Font Size

100% 150% 200%

Background Colour

Default Contrast
Close Reset


Date 1988

Event ID 1102004

Category Descriptive Accounts

Type Note


Several burials and cists have been discovered on the summit of a gravel terrace 400 m NW of Kilmartin village. In 1982 and 1983 (G Barclay et al 1983), in advance of gravel extraction, the Central Excavation Unit, Historic Buildings and Monuments: Scottish Development Department, carried out a magnetometer survey and trial excavation, and further work was undertaken later in 1983 after the discovery of additional features. The present account makes the use of information provided by the excavation teams*. For cupmarks found on the E side of the gravel ridge, see NR89NW 80.

(1) Cist I, situated 750m SSW of Upper Largie,2 was aligned NE and SW and measured 1.25m by 0.7 m and 0.7m in depth internally; it was composed of four large slabs and a massive capstone (1.95m by l.5m and 0.l5m thick). The interior, which contained a disturbed filling of earth and stones, had clearly been rifled in the past. Craw recorded (Craw 1930) that the upper surface of the cover slab bore 'what may be a cupmarking', but it is likely that this is a natural hollow. The cist appears to have protruded above ground level, and although the stones that had accumulated round it in recent times were probably the result of field-clearance, it is likely that it was originally covered by a cairn.4 After excavation the cist was repositioned 120m to the S (NR 8319 9921), where it is now partly covered by a lay-by.

(2) Situated about 10m to the NE, Cist 2 was aligned NW and SE, and measured 0.9m by 0.5m and 0.5m in depth; it was composed of four large slabs with a substantial cover slab and basal slab, but no burial-deposits survived. The cist had been constructed in a pit, and the spaces between the upright slabs and the edge of the pit had been back-filled with stones and earth; the gaps between the basal slab and the side- and end-slabs had been neatly filled with cobbling.

(3) Cist 3 was discovered 75m SSW of Cist 2; aligned NNE and SSW, it measured 0.35m in length by 0.27m to 0.24m in breadth and 0.4m in depth. It had been set in a pit measuring l.5m by 1.3m, which had been back-filled with boulders. There was no capstone, and the cist contained charcoal and burnt bone. A radiocarbon assay of charcoal from the cist yielded a date of 1645 bc ? 70 (GU-1978), suggesting a date in calendar years late in the third millennium BC. Some 2 m to the N there were the remains of a Cinerary Urn containing a cremation and a plano-convex flint knife.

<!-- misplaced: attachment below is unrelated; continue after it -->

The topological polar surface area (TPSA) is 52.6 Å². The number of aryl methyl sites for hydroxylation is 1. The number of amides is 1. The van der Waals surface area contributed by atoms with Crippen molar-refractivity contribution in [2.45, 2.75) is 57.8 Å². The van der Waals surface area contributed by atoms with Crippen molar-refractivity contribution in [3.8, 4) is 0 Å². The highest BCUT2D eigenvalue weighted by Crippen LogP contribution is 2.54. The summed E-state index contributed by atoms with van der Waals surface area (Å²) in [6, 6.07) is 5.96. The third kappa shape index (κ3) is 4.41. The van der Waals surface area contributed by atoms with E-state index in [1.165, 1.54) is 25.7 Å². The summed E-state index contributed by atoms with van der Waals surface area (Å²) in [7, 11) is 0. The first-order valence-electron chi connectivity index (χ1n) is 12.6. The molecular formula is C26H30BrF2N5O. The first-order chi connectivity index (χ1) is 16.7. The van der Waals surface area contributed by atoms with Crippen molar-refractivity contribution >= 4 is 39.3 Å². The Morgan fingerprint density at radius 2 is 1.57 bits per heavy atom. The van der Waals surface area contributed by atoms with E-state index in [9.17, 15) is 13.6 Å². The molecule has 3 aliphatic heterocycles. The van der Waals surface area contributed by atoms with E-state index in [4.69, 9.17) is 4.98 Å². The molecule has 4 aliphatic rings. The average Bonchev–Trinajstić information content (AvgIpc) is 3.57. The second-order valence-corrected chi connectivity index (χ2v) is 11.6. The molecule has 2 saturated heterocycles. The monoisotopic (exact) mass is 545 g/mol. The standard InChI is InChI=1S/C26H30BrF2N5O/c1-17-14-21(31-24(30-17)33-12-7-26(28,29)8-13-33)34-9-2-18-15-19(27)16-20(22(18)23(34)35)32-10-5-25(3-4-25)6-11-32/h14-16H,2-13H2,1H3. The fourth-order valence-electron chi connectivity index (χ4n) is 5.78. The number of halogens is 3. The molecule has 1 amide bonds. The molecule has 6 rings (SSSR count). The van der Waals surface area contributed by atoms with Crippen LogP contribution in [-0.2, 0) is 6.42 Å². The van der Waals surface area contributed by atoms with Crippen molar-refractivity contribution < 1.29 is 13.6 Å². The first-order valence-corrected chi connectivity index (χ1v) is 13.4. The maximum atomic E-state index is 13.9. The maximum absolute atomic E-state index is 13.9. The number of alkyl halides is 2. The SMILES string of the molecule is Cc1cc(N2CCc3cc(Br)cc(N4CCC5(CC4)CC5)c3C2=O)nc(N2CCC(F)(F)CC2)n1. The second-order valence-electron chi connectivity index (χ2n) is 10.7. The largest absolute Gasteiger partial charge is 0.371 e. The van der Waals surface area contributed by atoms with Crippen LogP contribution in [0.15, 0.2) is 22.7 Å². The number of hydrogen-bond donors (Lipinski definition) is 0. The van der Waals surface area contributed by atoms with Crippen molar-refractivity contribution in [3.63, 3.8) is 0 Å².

(4) Further features, named Features 1-4 by the excavator, and including what are probably the remains of two cists, were excavated in August 1983, some 30m W of Cist 1.

Feature 1 was a ruined cist aligned NNW and SSE, which had been constructed in an oval pit measuring about 1.25m by 1.15m and 0.35m in depth. The floor of the cist had been covered, except on the w, by a layer of grey clay some 120mm thick, with the E side-slab resting on this layer. There were no finds.

Feature 2 was a shallow pit (1.15m by 0.75m and 0.6m deep), which contained a layer of grey clay on which there was a deposit of dark soil with charcoal and tiny scraps of cremated bone. Sherds of pottery, charcoal and burnt stones were recovered, and it is possible that the burning took place within the pit, after which the upper part of the pit was lined with stones and the rest of the pit subsequently filled with further burnt material and rubble. Charcoal from the fill of this feature furnished two samples for radiocarbon assay; one yielded a date of 1050 bc ? 65 (GU-1976) the other of 1020 bc ? 55 (GU-1977). The degree of agreement and the limited margins of error suggest a date in calendar years between 1300 BC and 1200 BC.

Feature 3 was a pit (1.1m by 0.75m and 0.4m deep) filled with brown soil and only a few stones; there were no finds from within the pit, but the rim of an urn-like vessel was found nearby.

Feature 4 was a small hollow (0.55m by 0.5m and 0.1m deep) with a grey clayey fill and a few flecks of charcoal.


*The Commissioners are indebted to Mr G J Barclay and Mr J Rideout, HBM: SDD, and to Mr R J Mercer, Department of Archaeology, University of Edinburgh, for permission to use material in advance of publication; DES (1983), 22-3; Mercer, R J, 1983, Upper Largie Quarry, interim report.

People and Organisations